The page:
By Eric Neel
Page 2 columnist
A writer sits around wishing he were in San Diego covering the Super Bowl. He dreams of fish tacos at the Brigantine on Coronado Island. He holds a poorly-blended, but very strong margarita with one hand, and a sea shell to his ear with the other. An oscillating box fan whirs steadily in the window, and he paces, trying to tell himself it's just like walking on the beach.
The phone rings -- it's his editor.
The editor says: "We're sending you to the Winter X Games in Aspen."
A silly, that'll-do smile creeps across the writer's face. The shell drops to the floor.
"We need you to do a preview thing first," the editor says. "An expectations thing. So, what do you expect to see?"
"I've never been," the writer says, turning the fan off, still smiling, and now rummaging through the dresser drawer for a warm pair of socks.
"What I know about the Winter X Games fits in a tiny little box on a very high shelf. I know Malcolm X, I know Racer X, I know X marks the spot -- Winter X is a bit of a mystery."
"Just start with what you imagine," he says.
Fair enough, the writer thinks. I'm in a cramped, cluttered office with a view of the sanitation department across the street and the noise of the highway pouring in my window. Shouldn't be hard to let my mind wander.
So here's what I anticipate:
To begin with, everything. (Sorry, just saw "Almost Famous" for about the sixth time.)
Hard edges; the kind that look purposeful and lyrical when they're being cut, and look random and untraceable after-the-fact -- like each run literally came out of nowhere.
Gasping, or making another equally awkward, breathless sound, while some 17-year-old kid spins in the air over my head.
Hot tubs. Plural. Come to think of it, they're my imaginary X Games, so I'll go a little further and say: Hot tubs, plural, and every blessed one of them equipped with a floating wet bar.
Sunglasses on every face, regardless of the time of day or the look of the sky.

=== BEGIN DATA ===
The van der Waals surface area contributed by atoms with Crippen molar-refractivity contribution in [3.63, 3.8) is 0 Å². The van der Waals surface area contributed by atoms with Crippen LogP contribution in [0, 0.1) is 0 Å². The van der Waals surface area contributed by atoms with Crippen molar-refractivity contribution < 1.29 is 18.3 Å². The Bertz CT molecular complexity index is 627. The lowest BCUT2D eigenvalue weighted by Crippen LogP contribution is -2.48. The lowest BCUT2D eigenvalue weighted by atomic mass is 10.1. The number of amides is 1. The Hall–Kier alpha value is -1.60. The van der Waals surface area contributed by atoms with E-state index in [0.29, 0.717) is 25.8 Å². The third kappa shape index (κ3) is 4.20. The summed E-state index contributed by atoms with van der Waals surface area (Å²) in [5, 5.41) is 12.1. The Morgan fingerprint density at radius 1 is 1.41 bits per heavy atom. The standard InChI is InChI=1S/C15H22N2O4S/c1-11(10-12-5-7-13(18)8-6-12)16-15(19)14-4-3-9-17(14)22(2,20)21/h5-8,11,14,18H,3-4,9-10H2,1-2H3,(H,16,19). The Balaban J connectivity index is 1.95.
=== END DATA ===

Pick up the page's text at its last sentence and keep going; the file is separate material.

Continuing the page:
The kind of philosophical cool and laid-back goodwill for the other guy you almost never get out of relief pitchers or middle linebackers.
Missing something that happened too fast.
A cutting culture, like the one breakdancers, rappers and saxophone bad-asses thrive, or used to thrive, in. Guys pushing each other to try some new thing, to add a wrinkle. Girls saying I see you and raise you with their mouths shut and their feet flying skyward.
Being blown away by some wild, utterly impossible challenge to the laws of physics, only to turn to the hard-core fan standing next to me and have him tell me it was no big deal, it was new about two years ago and now everybody does it, and being blown away by it nevertheless.
Counting, as the young King Henry had it in Henry V, "my manhood cheap" in the face of the fearless tricks the competitors try, and pull off.
Sensing that the gap (which often seems so wide in other sports) between what men can do and women can do, is small and, in the end, just not all that interesting here.
Accidentally saying "bitchin' " or "rad," or some such arcane thing, and knowing, even before it's out of my mouth that the kids are on to me and they're planning some kind of wicked Logan's Run ceremony for me and my kind after the day's events.